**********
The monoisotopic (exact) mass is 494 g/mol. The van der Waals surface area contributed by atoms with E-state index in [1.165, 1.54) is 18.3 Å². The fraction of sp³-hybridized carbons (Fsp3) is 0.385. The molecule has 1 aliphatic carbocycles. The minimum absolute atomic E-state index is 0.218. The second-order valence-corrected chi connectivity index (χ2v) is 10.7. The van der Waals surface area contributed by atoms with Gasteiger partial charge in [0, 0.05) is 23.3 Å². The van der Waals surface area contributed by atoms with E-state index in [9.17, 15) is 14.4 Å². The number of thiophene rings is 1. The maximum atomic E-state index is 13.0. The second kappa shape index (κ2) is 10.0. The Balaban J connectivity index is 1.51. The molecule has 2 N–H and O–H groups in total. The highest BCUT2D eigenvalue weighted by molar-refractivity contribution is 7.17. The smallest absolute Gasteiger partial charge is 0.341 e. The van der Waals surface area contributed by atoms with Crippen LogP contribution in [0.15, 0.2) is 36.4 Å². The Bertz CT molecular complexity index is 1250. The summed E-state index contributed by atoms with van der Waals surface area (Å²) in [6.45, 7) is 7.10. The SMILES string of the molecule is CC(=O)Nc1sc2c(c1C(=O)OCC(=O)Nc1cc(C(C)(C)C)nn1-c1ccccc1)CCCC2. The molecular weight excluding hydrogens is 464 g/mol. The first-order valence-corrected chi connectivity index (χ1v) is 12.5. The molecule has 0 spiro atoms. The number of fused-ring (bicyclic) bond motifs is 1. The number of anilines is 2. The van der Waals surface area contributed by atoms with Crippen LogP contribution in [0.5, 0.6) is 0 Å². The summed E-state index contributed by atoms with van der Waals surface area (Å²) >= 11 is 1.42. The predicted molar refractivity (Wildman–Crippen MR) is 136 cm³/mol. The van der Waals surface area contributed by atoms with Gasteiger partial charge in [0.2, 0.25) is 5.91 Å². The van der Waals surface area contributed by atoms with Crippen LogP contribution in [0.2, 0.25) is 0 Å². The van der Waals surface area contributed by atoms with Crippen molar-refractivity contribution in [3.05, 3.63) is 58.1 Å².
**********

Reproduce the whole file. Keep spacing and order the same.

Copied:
The monoisotopic (exact) mass is 494 g/mol. The van der Waals surface area contributed by atoms with E-state index in [1.165, 1.54) is 18.3 Å². The fraction of sp³-hybridized carbons (Fsp3) is 0.385. The molecule has 1 aliphatic carbocycles. The minimum absolute atomic E-state index is 0.218. The second-order valence-corrected chi connectivity index (χ2v) is 10.7. The van der Waals surface area contributed by atoms with Gasteiger partial charge in [0, 0.05) is 23.3 Å². The van der Waals surface area contributed by atoms with E-state index in [9.17, 15) is 14.4 Å². The number of thiophene rings is 1. The maximum atomic E-state index is 13.0. The second kappa shape index (κ2) is 10.0. The Balaban J connectivity index is 1.51. The molecule has 2 N–H and O–H groups in total. The highest BCUT2D eigenvalue weighted by molar-refractivity contribution is 7.17. The smallest absolute Gasteiger partial charge is 0.341 e. The van der Waals surface area contributed by atoms with Crippen LogP contribution in [0.15, 0.2) is 36.4 Å². The Bertz CT molecular complexity index is 1250. The summed E-state index contributed by atoms with van der Waals surface area (Å²) in [6.45, 7) is 7.10. The SMILES string of the molecule is CC(=O)Nc1sc2c(c1C(=O)OCC(=O)Nc1cc(C(C)(C)C)nn1-c1ccccc1)CCCC2. The molecular weight excluding hydrogens is 464 g/mol. The first-order valence-corrected chi connectivity index (χ1v) is 12.5. The molecule has 0 spiro atoms. The number of fused-ring (bicyclic) bond motifs is 1. The number of anilines is 2. The van der Waals surface area contributed by atoms with Crippen LogP contribution in [0.5, 0.6) is 0 Å². The summed E-state index contributed by atoms with van der Waals surface area (Å²) >= 11 is 1.42. The predicted molar refractivity (Wildman–Crippen MR) is 136 cm³/mol. The van der Waals surface area contributed by atoms with Gasteiger partial charge in [0.2, 0.25) is 5.91 Å². The van der Waals surface area contributed by atoms with Crippen LogP contribution in [0.2, 0.25) is 0 Å². The van der Waals surface area contributed by atoms with Crippen molar-refractivity contribution in [3.05, 3.63) is 58.1 Å².